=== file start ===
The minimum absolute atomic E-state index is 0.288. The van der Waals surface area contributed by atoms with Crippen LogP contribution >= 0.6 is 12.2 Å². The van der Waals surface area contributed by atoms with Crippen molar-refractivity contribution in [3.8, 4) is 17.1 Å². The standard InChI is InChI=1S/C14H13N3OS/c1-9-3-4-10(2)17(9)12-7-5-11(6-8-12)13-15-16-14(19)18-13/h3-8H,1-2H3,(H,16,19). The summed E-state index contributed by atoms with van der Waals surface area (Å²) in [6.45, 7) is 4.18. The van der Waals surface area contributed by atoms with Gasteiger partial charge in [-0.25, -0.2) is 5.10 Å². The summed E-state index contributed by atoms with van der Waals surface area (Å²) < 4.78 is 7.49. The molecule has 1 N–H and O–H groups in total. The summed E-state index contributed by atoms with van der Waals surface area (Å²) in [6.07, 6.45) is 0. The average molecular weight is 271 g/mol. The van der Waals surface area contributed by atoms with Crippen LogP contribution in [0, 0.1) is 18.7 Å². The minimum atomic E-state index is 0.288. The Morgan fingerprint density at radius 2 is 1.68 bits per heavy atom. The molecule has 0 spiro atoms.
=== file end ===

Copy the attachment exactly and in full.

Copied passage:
The minimum absolute atomic E-state index is 0.288. The van der Waals surface area contributed by atoms with Crippen LogP contribution >= 0.6 is 12.2 Å². The van der Waals surface area contributed by atoms with Crippen molar-refractivity contribution in [3.8, 4) is 17.1 Å². The standard InChI is InChI=1S/C14H13N3OS/c1-9-3-4-10(2)17(9)12-7-5-11(6-8-12)13-15-16-14(19)18-13/h3-8H,1-2H3,(H,16,19). The summed E-state index contributed by atoms with van der Waals surface area (Å²) in [6.45, 7) is 4.18. The van der Waals surface area contributed by atoms with Gasteiger partial charge in [-0.25, -0.2) is 5.10 Å². The summed E-state index contributed by atoms with van der Waals surface area (Å²) < 4.78 is 7.49. The molecule has 1 N–H and O–H groups in total. The summed E-state index contributed by atoms with van der Waals surface area (Å²) in [6.07, 6.45) is 0. The average molecular weight is 271 g/mol. The van der Waals surface area contributed by atoms with Crippen LogP contribution in [0, 0.1) is 18.7 Å². The minimum atomic E-state index is 0.288. The Morgan fingerprint density at radius 2 is 1.68 bits per heavy atom. The molecule has 0 spiro atoms.